Gastroenterology[1] is the branch of medicine focused on the digestive system and its disorders.

Illustration of the stomach, colon and rectum.
Significant diseasesGastrointestinal cancers, Gastrointestinal bleeding, Liver cirrhosis, Gallstones, Gastroenteritis, Inflammatory bowel disease
Significant testsColonoscopy, Stool test, Barium swallows, Endoscopy
GlossaryGlossary of medicine

Diseases affecting the gastrointestinal tract, which include the organs from mouth into anus, along the alimentary canal, are the focus of this speciality. Physicians practicing in this field are called gastroenterologists. They have usually completed about eight years of pre-medical and medical education, a year-long internship (if this is not a part of the residency), three years of an internal medicine residency, and two to three years in the gastroenterology fellowship. Gastroenterologists perform a number of diagnostic and therapeutic procedures including colonoscopy, endoscopy, endoscopic retrograde cholangiopancreatography (ERCP), endoscopic ultrasound and liver biopsy. Some gastroenterology trainees will complete a "fourth-year" (although this is often their seventh year of graduate medical education) in transplant hepatology, advanced endoscopy, inflammatory bowel disease, motility or other topics.

Hepatology, or hepatobiliary medicine, encompasses the study of the liver, pancreas, and biliary tree, while proctology encompasses the fields of anus and rectum diseases. They are traditionally considered sub-specialties of gastroenterology.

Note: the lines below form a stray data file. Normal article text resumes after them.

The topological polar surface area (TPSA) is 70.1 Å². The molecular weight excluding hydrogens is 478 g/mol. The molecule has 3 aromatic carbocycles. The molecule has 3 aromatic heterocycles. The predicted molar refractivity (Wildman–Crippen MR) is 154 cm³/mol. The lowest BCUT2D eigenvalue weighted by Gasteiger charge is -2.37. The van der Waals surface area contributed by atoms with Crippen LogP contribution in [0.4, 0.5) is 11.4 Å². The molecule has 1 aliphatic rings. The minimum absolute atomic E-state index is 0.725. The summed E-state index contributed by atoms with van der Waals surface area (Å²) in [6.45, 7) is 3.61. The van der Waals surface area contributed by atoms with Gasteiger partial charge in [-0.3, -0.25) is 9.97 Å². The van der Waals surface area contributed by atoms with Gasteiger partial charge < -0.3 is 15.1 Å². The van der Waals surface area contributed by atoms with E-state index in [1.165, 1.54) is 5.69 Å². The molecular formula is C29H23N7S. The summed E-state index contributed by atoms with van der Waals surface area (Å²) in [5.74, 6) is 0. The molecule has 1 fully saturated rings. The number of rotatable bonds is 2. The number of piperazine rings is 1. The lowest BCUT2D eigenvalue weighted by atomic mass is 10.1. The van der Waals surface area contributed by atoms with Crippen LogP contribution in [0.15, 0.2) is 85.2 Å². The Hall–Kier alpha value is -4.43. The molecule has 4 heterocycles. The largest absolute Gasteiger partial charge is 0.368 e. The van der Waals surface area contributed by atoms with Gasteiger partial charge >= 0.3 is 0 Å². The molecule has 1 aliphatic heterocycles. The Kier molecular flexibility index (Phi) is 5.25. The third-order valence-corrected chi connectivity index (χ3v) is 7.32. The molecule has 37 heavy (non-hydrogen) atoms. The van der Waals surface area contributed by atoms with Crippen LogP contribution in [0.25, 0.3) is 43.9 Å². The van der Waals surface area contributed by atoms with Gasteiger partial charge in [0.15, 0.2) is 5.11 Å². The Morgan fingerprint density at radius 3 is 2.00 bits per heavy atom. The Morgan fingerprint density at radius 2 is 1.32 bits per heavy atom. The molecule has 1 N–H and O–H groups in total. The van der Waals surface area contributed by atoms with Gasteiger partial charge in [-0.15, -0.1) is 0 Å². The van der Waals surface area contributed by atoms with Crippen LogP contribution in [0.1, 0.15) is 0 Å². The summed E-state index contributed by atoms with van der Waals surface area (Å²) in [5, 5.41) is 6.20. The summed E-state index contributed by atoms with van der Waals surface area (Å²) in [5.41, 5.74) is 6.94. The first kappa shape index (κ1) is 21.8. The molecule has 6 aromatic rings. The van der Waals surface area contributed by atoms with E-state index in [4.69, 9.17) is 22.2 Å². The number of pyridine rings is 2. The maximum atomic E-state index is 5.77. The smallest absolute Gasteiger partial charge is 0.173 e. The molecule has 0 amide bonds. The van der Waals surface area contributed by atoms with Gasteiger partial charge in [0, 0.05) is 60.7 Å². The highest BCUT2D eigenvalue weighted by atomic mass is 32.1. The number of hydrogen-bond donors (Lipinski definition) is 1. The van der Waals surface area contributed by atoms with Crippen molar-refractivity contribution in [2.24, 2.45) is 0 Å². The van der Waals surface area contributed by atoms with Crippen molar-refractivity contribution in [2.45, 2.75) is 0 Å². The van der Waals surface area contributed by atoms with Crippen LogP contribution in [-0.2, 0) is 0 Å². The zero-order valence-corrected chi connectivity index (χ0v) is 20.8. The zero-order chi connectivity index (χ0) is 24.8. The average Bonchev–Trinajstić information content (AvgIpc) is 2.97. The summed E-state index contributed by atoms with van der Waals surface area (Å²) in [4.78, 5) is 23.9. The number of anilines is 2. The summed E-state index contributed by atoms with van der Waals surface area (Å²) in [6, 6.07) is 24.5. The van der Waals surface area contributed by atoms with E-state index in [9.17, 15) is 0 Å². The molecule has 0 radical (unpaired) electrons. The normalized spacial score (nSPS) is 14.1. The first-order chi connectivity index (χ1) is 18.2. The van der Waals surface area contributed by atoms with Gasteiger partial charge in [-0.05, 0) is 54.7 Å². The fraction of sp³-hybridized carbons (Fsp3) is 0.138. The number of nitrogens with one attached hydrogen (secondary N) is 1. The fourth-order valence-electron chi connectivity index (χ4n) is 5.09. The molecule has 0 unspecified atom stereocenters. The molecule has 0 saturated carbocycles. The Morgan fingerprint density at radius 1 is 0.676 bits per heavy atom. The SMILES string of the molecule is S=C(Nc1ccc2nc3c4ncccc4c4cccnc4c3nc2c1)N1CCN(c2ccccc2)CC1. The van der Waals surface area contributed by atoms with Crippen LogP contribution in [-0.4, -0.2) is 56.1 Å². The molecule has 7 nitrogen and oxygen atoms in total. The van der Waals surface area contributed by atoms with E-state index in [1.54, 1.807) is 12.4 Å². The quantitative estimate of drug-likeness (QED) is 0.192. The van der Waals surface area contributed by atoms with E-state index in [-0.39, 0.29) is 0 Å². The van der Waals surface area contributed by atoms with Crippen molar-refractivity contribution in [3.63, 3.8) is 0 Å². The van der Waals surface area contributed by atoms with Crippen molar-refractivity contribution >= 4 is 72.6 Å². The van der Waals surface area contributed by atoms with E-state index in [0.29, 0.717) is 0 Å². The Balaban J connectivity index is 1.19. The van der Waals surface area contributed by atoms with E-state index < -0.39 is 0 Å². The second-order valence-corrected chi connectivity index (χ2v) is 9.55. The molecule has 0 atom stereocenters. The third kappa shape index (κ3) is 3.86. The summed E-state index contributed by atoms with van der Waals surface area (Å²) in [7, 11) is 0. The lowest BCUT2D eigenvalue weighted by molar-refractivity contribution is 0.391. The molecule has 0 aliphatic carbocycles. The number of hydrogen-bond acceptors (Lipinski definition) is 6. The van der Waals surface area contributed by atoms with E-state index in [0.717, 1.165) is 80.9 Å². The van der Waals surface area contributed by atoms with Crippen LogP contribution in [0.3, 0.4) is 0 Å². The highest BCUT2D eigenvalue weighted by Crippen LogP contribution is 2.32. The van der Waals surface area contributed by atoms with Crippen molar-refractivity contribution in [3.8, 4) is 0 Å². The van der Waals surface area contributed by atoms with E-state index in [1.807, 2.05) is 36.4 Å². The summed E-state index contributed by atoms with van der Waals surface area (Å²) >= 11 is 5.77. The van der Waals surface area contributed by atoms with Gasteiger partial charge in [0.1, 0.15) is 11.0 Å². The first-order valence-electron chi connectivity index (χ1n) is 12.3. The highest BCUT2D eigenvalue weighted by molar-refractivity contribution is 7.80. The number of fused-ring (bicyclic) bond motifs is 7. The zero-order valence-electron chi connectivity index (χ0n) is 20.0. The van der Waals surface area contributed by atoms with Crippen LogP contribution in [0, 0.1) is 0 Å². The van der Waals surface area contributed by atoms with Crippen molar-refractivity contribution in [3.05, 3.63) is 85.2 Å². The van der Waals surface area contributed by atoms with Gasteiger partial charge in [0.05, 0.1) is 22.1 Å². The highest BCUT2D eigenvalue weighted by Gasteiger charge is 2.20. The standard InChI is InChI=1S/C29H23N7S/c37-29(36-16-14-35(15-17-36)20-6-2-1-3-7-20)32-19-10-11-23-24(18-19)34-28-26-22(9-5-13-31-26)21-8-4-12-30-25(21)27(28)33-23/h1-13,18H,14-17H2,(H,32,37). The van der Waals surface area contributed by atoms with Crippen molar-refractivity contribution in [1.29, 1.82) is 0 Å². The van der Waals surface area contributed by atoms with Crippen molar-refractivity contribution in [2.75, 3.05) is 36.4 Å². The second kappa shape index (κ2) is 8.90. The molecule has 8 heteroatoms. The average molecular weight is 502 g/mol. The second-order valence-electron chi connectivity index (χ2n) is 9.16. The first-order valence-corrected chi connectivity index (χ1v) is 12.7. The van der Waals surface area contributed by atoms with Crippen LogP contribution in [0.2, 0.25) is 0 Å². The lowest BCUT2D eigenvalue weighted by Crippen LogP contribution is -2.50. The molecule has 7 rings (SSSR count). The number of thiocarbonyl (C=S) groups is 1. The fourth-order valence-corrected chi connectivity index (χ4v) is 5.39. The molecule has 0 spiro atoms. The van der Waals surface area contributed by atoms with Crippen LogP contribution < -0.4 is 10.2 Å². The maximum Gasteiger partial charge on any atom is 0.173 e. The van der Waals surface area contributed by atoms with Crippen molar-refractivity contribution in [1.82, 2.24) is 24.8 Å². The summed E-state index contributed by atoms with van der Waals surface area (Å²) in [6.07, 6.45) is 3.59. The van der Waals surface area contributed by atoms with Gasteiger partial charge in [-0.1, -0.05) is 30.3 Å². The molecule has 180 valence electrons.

Drawings of Bozzini's "Lichtleiter", an early endoscope

Citing from Egyptian papyri, John F. Nunn identified significant knowledge of gastrointestinal diseases among practicing physicians during the periods of the pharaohs. Irynakhty, of the tenth dynasty, c. 2125 B.C., was a court physician specializing in gastroenterology, sleeping, and proctology.[2]

Among ancient Greeks, Hippocrates attributed digestion to concoction. Galen's concept of the stomach having four faculties was widely accepted up to modernity in the seventeenth century.

Eighteenth century:

  • Italian Lazzaro Spallanzani (1729–99) was among early physicians to disregard Galen's theories, and in 1780 he gave experimental proof on the action of gastric juice on foodstuffs.
  • In 1767, German Johann von Zimmermann wrote an important work on dysentery.
  • In 1777, Maximilian Stoll of Vienna described cancer of the gallbladder.[3][4]

Nineteenth century:

  • In 1805, Philipp Bozzini made the first attempt to observe inside the living human body using a tube he named Lichtleiter (light-guiding instrument) to examine the urinary tract, the rectum, and the pharynx. This is the earliest description of endoscopy.[5][6]
  • Charles Emile Troisier described enlargement of lymph nodes in abdominal cancer.[7]
  • In 1823, William Prout discovered that stomach juices contain hydrochloric acid.[8]
  • In 1833, William Beaumont published Experiments and Observations on the Gastric Juice and the Physiology of Digestion following years of experimenting on test subject Alexis St. Martin.